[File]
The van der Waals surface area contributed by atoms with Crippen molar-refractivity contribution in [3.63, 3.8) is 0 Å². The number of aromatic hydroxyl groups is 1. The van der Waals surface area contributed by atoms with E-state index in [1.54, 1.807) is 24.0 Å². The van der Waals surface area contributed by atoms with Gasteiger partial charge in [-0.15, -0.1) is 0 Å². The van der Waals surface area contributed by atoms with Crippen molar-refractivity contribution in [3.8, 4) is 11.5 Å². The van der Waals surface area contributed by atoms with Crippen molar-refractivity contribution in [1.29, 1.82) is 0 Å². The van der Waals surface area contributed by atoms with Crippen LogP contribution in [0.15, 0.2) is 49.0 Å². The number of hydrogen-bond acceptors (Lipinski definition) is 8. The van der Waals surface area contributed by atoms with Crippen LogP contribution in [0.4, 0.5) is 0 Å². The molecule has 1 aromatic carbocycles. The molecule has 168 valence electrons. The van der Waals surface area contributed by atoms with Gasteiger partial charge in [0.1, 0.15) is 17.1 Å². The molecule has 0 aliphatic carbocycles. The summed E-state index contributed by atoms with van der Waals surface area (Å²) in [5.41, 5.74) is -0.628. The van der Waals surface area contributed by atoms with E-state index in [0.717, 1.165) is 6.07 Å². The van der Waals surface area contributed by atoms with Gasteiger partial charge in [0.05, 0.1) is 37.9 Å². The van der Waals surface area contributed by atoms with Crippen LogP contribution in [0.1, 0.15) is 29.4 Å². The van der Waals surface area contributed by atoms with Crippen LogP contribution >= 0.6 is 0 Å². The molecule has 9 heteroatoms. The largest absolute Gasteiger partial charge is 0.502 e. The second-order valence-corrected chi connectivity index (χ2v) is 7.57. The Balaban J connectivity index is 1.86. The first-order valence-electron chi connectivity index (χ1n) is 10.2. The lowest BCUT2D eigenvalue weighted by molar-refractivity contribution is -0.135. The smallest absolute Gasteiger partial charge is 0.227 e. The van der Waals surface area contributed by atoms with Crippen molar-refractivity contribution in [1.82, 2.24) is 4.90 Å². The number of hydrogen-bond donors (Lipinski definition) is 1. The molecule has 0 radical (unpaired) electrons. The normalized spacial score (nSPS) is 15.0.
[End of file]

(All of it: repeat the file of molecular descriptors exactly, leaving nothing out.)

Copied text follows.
The van der Waals surface area contributed by atoms with Crippen molar-refractivity contribution in [3.63, 3.8) is 0 Å². The number of aromatic hydroxyl groups is 1. The van der Waals surface area contributed by atoms with E-state index in [1.54, 1.807) is 24.0 Å². The van der Waals surface area contributed by atoms with Gasteiger partial charge in [-0.15, -0.1) is 0 Å². The van der Waals surface area contributed by atoms with Crippen molar-refractivity contribution in [3.8, 4) is 11.5 Å². The van der Waals surface area contributed by atoms with Crippen molar-refractivity contribution in [1.29, 1.82) is 0 Å². The van der Waals surface area contributed by atoms with Crippen LogP contribution in [0.15, 0.2) is 49.0 Å². The number of hydrogen-bond acceptors (Lipinski definition) is 8. The van der Waals surface area contributed by atoms with Crippen LogP contribution in [0.4, 0.5) is 0 Å². The molecule has 1 aromatic carbocycles. The molecule has 168 valence electrons. The van der Waals surface area contributed by atoms with Gasteiger partial charge in [0.1, 0.15) is 17.1 Å². The molecule has 0 aliphatic carbocycles. The summed E-state index contributed by atoms with van der Waals surface area (Å²) in [5.41, 5.74) is -0.628. The van der Waals surface area contributed by atoms with E-state index in [0.717, 1.165) is 6.07 Å². The van der Waals surface area contributed by atoms with Gasteiger partial charge in [0.05, 0.1) is 37.9 Å². The van der Waals surface area contributed by atoms with Crippen LogP contribution in [0.1, 0.15) is 29.4 Å². The van der Waals surface area contributed by atoms with Crippen LogP contribution >= 0.6 is 0 Å². The molecule has 9 heteroatoms. The largest absolute Gasteiger partial charge is 0.502 e. The second-order valence-corrected chi connectivity index (χ2v) is 7.57. The Balaban J connectivity index is 1.86. The first-order valence-electron chi connectivity index (χ1n) is 10.2. The lowest BCUT2D eigenvalue weighted by molar-refractivity contribution is -0.135. The smallest absolute Gasteiger partial charge is 0.227 e. The van der Waals surface area contributed by atoms with Crippen molar-refractivity contribution in [1.82, 2.24) is 4.90 Å². The number of hydrogen-bond donors (Lipinski definition) is 1. The molecule has 0 radical (unpaired) electrons. The normalized spacial score (nSPS) is 15.0.